Attorney General Eric Schneiderman is reiterating his call for an environmental study of hydrofracking after an equipment failure at a Pennsylvania well sent thousands of gallons of chemically-treated
“The events unfolding in Pennsylvania reaffirm the need to fully assess the impact of fracking before it moves forward in New York,” said Schneiderman spokesman Danny Kanner. “The federal government is compelled by both the law and common sense to address the potential dangers, and Attorney General Schneiderman is prepared to file a lawsuit if the federal government does not commit to such a study in the next 28 days.”
That’s down from the 30-day ultimatum Schneiderman gave on Monday, when he sent a letter threatening to sue the federal government if it failed to comply with the requirements of the National Environmental Policy Act.
In December, then-Governor David Paterson was effectively overruled by the other members of the Delaware River Basin Commission, which decided to proceed with a regulatory program over his objections. The commission is comprised of governors from New Jersey, Pennsylvania, Delaware, and a representative from the Army Corps of Engineers. In a response to Schneiderman’s threat, The Independent Oil and Gas Association of New York said it appeared to be based on “a fundamental misunderstanding,” and that the DRBC was already working to preserve the basin’s water quality.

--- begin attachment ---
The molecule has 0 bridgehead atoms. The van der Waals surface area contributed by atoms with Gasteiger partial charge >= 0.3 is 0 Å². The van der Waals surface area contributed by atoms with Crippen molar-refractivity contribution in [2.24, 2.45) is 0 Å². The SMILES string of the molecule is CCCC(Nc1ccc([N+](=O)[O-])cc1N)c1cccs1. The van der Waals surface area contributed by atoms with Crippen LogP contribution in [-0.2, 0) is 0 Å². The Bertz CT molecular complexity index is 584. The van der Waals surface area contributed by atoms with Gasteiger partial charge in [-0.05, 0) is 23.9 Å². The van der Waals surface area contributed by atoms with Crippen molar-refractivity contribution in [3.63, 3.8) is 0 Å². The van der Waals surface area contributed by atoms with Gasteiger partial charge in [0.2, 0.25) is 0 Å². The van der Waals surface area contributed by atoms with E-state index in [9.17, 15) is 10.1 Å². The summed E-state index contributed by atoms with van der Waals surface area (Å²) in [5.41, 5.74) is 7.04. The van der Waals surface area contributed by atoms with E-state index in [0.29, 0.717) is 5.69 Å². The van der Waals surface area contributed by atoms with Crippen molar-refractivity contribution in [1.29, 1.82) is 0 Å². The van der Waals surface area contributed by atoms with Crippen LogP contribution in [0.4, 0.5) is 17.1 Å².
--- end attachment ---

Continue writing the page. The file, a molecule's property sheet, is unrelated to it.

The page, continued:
Schneiderman’s office responded by saying: “The Attorney General’s demand letter is addressed to the federal Army Corps of Engineers’ federal representative on the Commission, not to the Commission itself. The AG has not stated that he intends to sue the DRBC if the federal government refuses to comply with NEPA, which it is required to do, but rather the appropriate involved federal agencies.”
Schneiderman ran a decidedly progressive campaign for attorney general last year–positioning himself to the left of his Democratic colleagues in a crowded primary–and promised at the time that he would sue to stop hydrofracking, until it was proven to be safe, which helped him net the endorsement of the New York League of Conservation Voters, among other environmental groups. At the time, Schneiderman cited the BP oil spill as evidence that the issue needed a closer examination.